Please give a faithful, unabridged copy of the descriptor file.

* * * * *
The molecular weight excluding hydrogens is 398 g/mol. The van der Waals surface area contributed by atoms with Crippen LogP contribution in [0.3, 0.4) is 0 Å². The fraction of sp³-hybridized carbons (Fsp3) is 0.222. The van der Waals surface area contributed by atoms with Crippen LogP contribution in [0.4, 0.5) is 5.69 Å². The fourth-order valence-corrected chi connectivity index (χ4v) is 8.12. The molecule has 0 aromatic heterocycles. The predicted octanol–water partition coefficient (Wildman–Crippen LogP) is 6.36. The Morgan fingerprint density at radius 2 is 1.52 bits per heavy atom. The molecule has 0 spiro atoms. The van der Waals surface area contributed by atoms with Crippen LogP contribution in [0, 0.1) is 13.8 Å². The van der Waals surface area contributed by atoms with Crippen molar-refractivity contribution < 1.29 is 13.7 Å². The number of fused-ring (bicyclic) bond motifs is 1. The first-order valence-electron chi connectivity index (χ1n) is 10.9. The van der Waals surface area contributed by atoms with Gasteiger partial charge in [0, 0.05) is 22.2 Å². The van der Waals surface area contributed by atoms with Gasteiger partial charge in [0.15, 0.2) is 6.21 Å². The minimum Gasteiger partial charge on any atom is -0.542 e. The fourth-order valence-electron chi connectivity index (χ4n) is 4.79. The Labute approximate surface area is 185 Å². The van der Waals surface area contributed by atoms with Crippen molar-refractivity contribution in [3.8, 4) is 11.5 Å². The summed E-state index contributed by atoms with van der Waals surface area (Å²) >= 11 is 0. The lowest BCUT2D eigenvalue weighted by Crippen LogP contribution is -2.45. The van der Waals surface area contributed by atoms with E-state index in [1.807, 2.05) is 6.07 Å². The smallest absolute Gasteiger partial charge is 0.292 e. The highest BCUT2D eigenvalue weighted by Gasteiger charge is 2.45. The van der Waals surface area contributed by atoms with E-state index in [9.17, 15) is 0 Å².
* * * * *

The molecular weight excluding hydrogens is 398 g/mol. The van der Waals surface area contributed by atoms with Crippen LogP contribution in [0.3, 0.4) is 0 Å². The fraction of sp³-hybridized carbons (Fsp3) is 0.222. The van der Waals surface area contributed by atoms with Crippen LogP contribution in [0.4, 0.5) is 5.69 Å². The fourth-order valence-corrected chi connectivity index (χ4v) is 8.12. The molecule has 0 aromatic heterocycles. The predicted octanol–water partition coefficient (Wildman–Crippen LogP) is 6.36. The Morgan fingerprint density at radius 2 is 1.52 bits per heavy atom. The molecule has 0 spiro atoms. The van der Waals surface area contributed by atoms with Crippen LogP contribution in [0, 0.1) is 13.8 Å². The van der Waals surface area contributed by atoms with Crippen molar-refractivity contribution < 1.29 is 13.7 Å². The number of fused-ring (bicyclic) bond motifs is 1. The first-order valence-electron chi connectivity index (χ1n) is 10.9. The van der Waals surface area contributed by atoms with Gasteiger partial charge in [0, 0.05) is 22.2 Å². The van der Waals surface area contributed by atoms with Gasteiger partial charge in [0.15, 0.2) is 6.21 Å². The minimum Gasteiger partial charge on any atom is -0.542 e. The fourth-order valence-electron chi connectivity index (χ4n) is 4.79. The Labute approximate surface area is 185 Å². The van der Waals surface area contributed by atoms with Crippen molar-refractivity contribution in [3.8, 4) is 11.5 Å². The summed E-state index contributed by atoms with van der Waals surface area (Å²) >= 11 is 0. The lowest BCUT2D eigenvalue weighted by Crippen LogP contribution is -2.45. The van der Waals surface area contributed by atoms with E-state index in [1.807, 2.05) is 6.07 Å². The smallest absolute Gasteiger partial charge is 0.292 e. The highest BCUT2D eigenvalue weighted by Gasteiger charge is 2.45. The van der Waals surface area contributed by atoms with E-state index in [9.17, 15) is 0 Å².